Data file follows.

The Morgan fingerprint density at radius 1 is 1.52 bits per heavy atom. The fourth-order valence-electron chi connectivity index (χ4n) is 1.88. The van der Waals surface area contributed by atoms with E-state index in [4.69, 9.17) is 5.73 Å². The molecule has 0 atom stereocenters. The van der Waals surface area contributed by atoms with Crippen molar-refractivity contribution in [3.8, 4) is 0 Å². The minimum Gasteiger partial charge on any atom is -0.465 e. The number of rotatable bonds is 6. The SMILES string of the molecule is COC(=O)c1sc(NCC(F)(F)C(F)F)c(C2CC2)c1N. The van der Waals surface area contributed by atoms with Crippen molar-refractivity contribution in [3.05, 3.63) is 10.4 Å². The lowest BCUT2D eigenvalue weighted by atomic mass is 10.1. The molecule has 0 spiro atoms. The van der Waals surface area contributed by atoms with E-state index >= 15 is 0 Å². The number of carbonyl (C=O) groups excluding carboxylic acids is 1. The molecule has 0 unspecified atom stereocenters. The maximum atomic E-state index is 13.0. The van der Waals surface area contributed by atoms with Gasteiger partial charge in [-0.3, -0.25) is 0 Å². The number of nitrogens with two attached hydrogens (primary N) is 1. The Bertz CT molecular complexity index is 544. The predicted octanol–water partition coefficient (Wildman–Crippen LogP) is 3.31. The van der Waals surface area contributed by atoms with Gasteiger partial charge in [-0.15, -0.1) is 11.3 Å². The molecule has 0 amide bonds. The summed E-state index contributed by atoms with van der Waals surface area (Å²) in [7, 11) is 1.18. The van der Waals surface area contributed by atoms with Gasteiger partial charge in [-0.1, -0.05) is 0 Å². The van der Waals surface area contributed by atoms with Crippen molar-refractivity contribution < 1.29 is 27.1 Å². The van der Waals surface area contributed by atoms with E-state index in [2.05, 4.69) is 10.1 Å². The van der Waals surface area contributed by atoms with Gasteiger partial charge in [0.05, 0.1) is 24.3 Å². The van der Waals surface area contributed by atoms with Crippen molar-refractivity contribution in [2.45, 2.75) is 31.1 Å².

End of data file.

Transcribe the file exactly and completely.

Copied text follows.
The Morgan fingerprint density at radius 1 is 1.52 bits per heavy atom. The fourth-order valence-electron chi connectivity index (χ4n) is 1.88. The van der Waals surface area contributed by atoms with E-state index in [4.69, 9.17) is 5.73 Å². The molecule has 0 atom stereocenters. The van der Waals surface area contributed by atoms with Crippen molar-refractivity contribution in [3.8, 4) is 0 Å². The minimum Gasteiger partial charge on any atom is -0.465 e. The number of rotatable bonds is 6. The SMILES string of the molecule is COC(=O)c1sc(NCC(F)(F)C(F)F)c(C2CC2)c1N. The van der Waals surface area contributed by atoms with Crippen molar-refractivity contribution in [3.05, 3.63) is 10.4 Å². The lowest BCUT2D eigenvalue weighted by atomic mass is 10.1. The molecule has 0 spiro atoms. The van der Waals surface area contributed by atoms with E-state index >= 15 is 0 Å². The number of carbonyl (C=O) groups excluding carboxylic acids is 1. The molecule has 0 unspecified atom stereocenters. The maximum atomic E-state index is 13.0. The van der Waals surface area contributed by atoms with Gasteiger partial charge in [-0.3, -0.25) is 0 Å². The number of nitrogens with two attached hydrogens (primary N) is 1. The Bertz CT molecular complexity index is 544. The predicted octanol–water partition coefficient (Wildman–Crippen LogP) is 3.31. The van der Waals surface area contributed by atoms with Gasteiger partial charge in [-0.15, -0.1) is 11.3 Å². The molecule has 0 amide bonds. The summed E-state index contributed by atoms with van der Waals surface area (Å²) in [7, 11) is 1.18. The van der Waals surface area contributed by atoms with Gasteiger partial charge in [-0.1, -0.05) is 0 Å². The van der Waals surface area contributed by atoms with Crippen molar-refractivity contribution < 1.29 is 27.1 Å². The van der Waals surface area contributed by atoms with E-state index in [2.05, 4.69) is 10.1 Å². The van der Waals surface area contributed by atoms with Gasteiger partial charge in [0.05, 0.1) is 24.3 Å². The van der Waals surface area contributed by atoms with Crippen molar-refractivity contribution in [2.45, 2.75) is 31.1 Å².